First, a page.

The Seasoned Ticket #48

Robert Horton is a Scarecrow board member and a longtime film critic. He will be contributing a series of “critic’s notes” to the Scarecrow blog—a chance to highlight worthy films playing locally and connecting them to the riches of Scarecrow’s collection.

If anybody could explain the career of Zhang Yimou, I would gladly have a listen. From color-soaked neo-noir to elegant palace intrigue, from glossy wuxia spectaculars to small-scale dramas, this filmmaker has charted a course that defies logic (and sometimes seems dictated from on high, as is the case with some Chinese directors). Oh, and there was also The Great Wall. I don’t get it.

But the man can make a movie when he puts his mind to it, and his latest, Shadow, plays at the Grand Illusion Cinema this week. I use this release as an excuse to recall what his martial-arts extravaganzas Hero and House of Flying Daggers looked like when they arrived in Seattle in 2004 (Hero was delayed for a couple of years). Here are those reviews, originally published in the Everett Herald, and fingers crossed for Shadow.

 

Hero

The wide release of Hero suggests that somebody thinks this colorful Chinese film has the Crouching Tiger touch. It’s not at that level, but it’s definitely a kick.

Sometime in ancient China, a nameless warrior (played by martial-arts superstar Jet Li) returns to the king who sent him out on a mission. Received alone in the great room of the king’s palace, the warrior recounts, in flashback, the great feats he has accomplished: namely, victories over three assassins who were threats to the king. These assassins are two men known as Broken Sword (Tony Leung Chiu-wai) and Sky (Donnie Chen), and a lethal female warrior called Flying Snow (Maggie Cheung). Each flashback is suspenseful and strikingly staged.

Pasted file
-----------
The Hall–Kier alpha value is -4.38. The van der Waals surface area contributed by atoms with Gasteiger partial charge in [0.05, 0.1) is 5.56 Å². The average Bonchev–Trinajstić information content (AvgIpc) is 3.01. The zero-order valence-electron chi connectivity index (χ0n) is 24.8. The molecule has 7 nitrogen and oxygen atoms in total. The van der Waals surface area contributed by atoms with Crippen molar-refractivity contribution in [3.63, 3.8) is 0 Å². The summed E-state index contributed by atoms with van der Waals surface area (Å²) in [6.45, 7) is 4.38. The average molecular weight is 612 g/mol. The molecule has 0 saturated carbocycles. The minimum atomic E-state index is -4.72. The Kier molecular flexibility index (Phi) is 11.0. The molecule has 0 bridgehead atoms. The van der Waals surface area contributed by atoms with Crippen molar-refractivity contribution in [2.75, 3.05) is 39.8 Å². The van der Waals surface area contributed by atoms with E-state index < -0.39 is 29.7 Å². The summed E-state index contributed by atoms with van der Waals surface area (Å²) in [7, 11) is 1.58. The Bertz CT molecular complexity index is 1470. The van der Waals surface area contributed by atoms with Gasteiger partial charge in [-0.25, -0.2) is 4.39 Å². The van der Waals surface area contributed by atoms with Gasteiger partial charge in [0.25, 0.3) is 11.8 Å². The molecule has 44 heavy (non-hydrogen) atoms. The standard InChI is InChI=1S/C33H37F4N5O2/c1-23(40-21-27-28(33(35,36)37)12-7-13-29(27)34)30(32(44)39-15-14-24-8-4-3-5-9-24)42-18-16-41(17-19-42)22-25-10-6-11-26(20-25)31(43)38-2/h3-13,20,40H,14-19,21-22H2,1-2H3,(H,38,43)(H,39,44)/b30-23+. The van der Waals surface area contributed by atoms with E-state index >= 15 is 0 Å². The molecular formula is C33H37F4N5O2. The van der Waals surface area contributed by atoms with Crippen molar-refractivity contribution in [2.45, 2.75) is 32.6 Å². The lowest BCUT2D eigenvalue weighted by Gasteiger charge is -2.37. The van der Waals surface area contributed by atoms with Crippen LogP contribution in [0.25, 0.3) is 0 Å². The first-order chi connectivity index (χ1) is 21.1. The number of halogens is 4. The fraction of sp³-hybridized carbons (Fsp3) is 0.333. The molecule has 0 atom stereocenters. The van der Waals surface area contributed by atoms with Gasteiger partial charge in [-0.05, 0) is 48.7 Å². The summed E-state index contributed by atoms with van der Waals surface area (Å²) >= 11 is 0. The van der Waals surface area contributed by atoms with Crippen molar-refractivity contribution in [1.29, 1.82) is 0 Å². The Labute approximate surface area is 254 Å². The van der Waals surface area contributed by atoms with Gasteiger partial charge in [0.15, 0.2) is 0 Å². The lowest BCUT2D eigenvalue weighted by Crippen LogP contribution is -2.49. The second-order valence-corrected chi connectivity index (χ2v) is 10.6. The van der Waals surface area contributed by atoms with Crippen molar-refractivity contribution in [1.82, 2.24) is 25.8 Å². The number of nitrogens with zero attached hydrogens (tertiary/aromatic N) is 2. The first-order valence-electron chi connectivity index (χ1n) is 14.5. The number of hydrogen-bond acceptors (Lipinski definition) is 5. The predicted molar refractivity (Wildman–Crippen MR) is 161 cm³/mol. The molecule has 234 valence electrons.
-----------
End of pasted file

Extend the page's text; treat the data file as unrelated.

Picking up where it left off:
And yes, as in Crouching Tiger, the warriors seem to have the inexplicable ability to defy gravity as they fight.

The king, sagely played by Daoming Chen, listens to these stories, but is suspicious. He begins suggesting his own possible version of events. This aspect of the picture—the nameless warrior in a battle of wits with the king—is actually as intriguing as the physical battles.

Hero is directed by Zhang Yimou, whose films Ju Dou and Raise the Red Lantern catapulted him to international prominence over a decade ago. Here, Zhang gives himself over to spectacle, serving up a slice of entertainment that requires no translation in any language.

And what spectacle. A duel fought on a lake, its protagonists skirting the water, a mountain reflected on the surface. A showdown in a field of yellow leaves, their hue somehow morphing blood-red as the fight goes on. The deeply saturated color brings back the early days of Zhang’s movies, when he was drunk on color (Ju Dou was actually set at a dye factory). Hero is a pictorial explosion, a comic book come to life.